Carson (front left) loves to swim in the crater at the Homestead. We love him for it!

When Carson graduated from crib life, he would often toddle out of bed and run to my bedside in the middle of the night. He wanted in, and how could I deny him? This cuddly boy put a smile on my sleepy face each time, and even now he still loves sitting close while we read a book, watch a game or talk about what to post on his now-unofficial Deerfield Instagram.Happy birthday to my awesome, official, Jimmer-loving, mail-retrieving, eyelash-batting third child!

I love going on adventures with my Carson — rain or shine or snow! He’s always up for family time.


13 Things to Know About My 13-Year-Old Daughter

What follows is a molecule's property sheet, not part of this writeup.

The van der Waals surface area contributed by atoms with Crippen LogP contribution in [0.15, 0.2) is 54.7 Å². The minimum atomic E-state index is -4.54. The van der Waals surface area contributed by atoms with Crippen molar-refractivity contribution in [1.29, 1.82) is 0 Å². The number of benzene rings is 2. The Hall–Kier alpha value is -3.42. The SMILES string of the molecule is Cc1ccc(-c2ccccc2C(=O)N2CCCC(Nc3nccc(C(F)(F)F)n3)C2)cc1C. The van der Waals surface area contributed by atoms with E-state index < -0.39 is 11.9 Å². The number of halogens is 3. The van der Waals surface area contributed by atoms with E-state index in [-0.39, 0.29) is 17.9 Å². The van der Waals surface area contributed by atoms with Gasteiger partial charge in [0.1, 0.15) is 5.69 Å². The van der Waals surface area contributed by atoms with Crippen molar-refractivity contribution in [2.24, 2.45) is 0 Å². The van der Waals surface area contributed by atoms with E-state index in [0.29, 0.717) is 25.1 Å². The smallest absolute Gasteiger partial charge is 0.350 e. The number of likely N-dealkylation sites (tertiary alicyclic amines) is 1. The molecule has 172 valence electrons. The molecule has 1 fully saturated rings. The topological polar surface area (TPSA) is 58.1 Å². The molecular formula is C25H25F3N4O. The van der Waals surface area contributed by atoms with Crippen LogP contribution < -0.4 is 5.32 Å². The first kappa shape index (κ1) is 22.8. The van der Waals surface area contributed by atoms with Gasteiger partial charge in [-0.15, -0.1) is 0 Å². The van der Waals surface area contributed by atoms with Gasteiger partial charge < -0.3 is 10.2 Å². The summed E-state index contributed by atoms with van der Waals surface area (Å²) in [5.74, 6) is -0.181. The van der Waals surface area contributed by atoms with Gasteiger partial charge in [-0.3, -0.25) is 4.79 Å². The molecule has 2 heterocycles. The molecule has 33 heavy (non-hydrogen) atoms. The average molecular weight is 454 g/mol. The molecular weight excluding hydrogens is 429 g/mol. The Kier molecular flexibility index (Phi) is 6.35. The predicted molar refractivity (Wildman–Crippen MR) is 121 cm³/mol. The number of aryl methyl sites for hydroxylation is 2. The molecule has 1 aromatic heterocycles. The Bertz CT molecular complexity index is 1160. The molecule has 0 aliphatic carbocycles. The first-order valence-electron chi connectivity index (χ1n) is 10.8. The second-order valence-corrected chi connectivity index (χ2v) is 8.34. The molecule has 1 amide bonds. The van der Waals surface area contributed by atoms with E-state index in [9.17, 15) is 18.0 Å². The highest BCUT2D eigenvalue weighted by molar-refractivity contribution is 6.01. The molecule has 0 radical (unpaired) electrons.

I’ve been describing Hailey as a teenager for a long time, but today the calendar finally agrees with me. Here are a baker’s dozen things to know about my oldest daughter. At 9 pounds, she was my biggest baby. In fact, she broke her collar bone on her rush to get here — which broke my 25-year-old heart. Now that I’ve known Hailey for 13 years, it’s obvious to me she tipped the scales to accommodate the size of her heart. She gives coins to the homeless, thinks every toddler she sees is “the cutest,” and cries at movies that involve animals or Captain America. Hailey wishes her full name was Hailey Belle Bennett. (She asked for a legal name change as a birthday present.) We don’t name our children until we meet them, and then we write a short list on the hospital white board. On March 15, 2000, our list included Hailey, Hallie and Belle. The latter was the one we used most often in utero, even though Grandpa Bennett said it was a “cow name.” (He used to own a dairy farm.) In the end, we leaned away from the risky and simply wrote down Hailey Bennett on the birth certificate. But Belle stuck as an honorary middle name. “Good morning, Hailey Belle!” “Hailey Belle, you can only put on one play per family party!” “Will you finally try your very first hamburger, Hailey Belle?” (The last one happened last week.) Yes, Hailey’s menu is short. She doesn’t put sauce on her noodles. She dines on peanuts and fries at Five Guys Burgers. When we go to Cafe Rio, she ONLY orders a side of steak in a styrofoam dish. (Believe me, I’ve told her hamburger and steak come from the same animal. She doesn’t care.) One of Hailey’s nicknames is “Lashes.” She has incredibly long eyelashes and has a future in mascara modeling but not sunglasses modeling. The lashes get stuck as she blinks. A few days ago, we took a call from her principal at Mountain Ridge Junior High. That’s never good. But never say never because Mr. Whitaker was calling to say Hailey has been selected as THE 7th grade girl from her school to receive the “Great Kid” award from the Utah Valley Chamber of Commerce. She’ll receive the honor at a banquet next month, and I’m thinking about switching my business cards to say “Hailey’s mom” — my true claim to fame. Hailey is never afraid to host a party. (This did not come from my genetic code.) On the last day of fifth grade, Hailey told her entire grade she was hosting a party at the park down the street. She told me the news right before friends were to arrive. My non-party self flew into panic mode. What will you serve — are they expecting lunch? Will kids need rides? Have you reserved the pavilion? What’s the itinerary? What supplies are needed? Hailey hadn’t thought of any of these questions and didn’t want to be bothered by the details. Parents began pulling up and asking me questions about the shindig, which left me shaking in my non-party shoes and muttering to Hailey. Luckily she didn’t listen and continues to throw events together at the last minute. A non-stressed host equals non-stressed attendees. (But not a non-stressed parent, I must admit.)7) Hailey is a drama queen, but not the kind they make movies about. Rather, she wants to star on the big screen. When she was nursery age, one of our favorite party tricks was to ask Hailey to: “Show us surprised! Show us sad. Show us angry! Show us shy. Show us excited!” Her eyes and body language told the story, and everyone in the room showed us “entertained.” Hailey has been in the children’s version of “The Christmas Carol” at Hale Center Theater Orem for four years. She also played Captain Hook in her elementary school’s production of “Peter Pan.” When she was 11, she insisted on riding a shuttle home from Yellowstone so she wouldn’t miss a performance. She loves being center stage and center of attention, and she centers her future plans on the word “Broadway.” Hailey takes voice lessons and used to take piano lessons. When she was 4, she also took violin lessons — mostly to fulfill a dream I have of playing the strings. We practiced, cried, begged and struggled for a handful of months before she stood up at her first violin recital and played just two lines of “Twinkle, Twinkle Little Star.” We quit the next day.9) What Hailey hasn’t given up is her love of creating. She has a whole line of Duct Tape products, including shoes, hats, belts, wallets and accessories. My older sister hired Hailey to teach Duct Tape crafts to her elementary class, and Rachelle’s students asked her back for an encore. Hailey also owns the only sewing machine in the house and attends craft fairs and paper-making classes with Aunt Diana. Hailey doesn’t ask for my help on creative school projects because she doesn’t want me to mess it up with questions and details.10) We call Hailey a triplet because two other Bennett cousins were born within three weeks. She was the first to arrive and is still the tallest of the bunch. The triplets shared a birth announcement and a baptism. If anyone can coordinate a three-way high school graduation across state lines, it might be Hailey. Check back in five years. What?? Five years??11) For seven years, Hailey left daily notes on my pillow and annually asked Santa for a puppy. I was adamant we were a furless home. She made more promises and tearful requests. She would bathe him, walk him, love him, feed him and clean up after him when she fed him too much bacon. For her 9th birthday, I had a moment of weakness — or some might say love — and we surprised her with a toy poodle. Hailey has kept every promise and gets emotional when I threaten to give him away. (I’m still not groomed to prefer fur.)Hailey has always had strong opinions about what she wears. Right now she loves bright colors and unique designs. When she was younger, she went through a “pink sweat pants” phase and a “dresses or skirts only” phase. I trust her fashion sense and often have her help me pick between “belt or no belt” or “boots or flats.” I picture her working at Dear Lizzie one day and confidently helping women put outfits together. But I might not let her work there because I’ll want her confidently designing ads, writing articles or selling for our magazines. “Show me ‘hard worker,’ Hailey!” Hailey = happy. She loves every store clerk, neighbor, cousin, animal, movie, vacation idea and day on the calendar. So it’s only fitting we celebrate her today — when her age catches up with her outlook. Happy birthday, Hailey (Belle) Bennett! I love you!(Her Beehive class decorated our front door this morning. So fun! I can’t figure out how to turn this photo, so let’s just call it a creative angle on a creative angel.) P.S. The editor in me cringes at the missing letter in the top photo, but Hailey is teaching me to loosen up!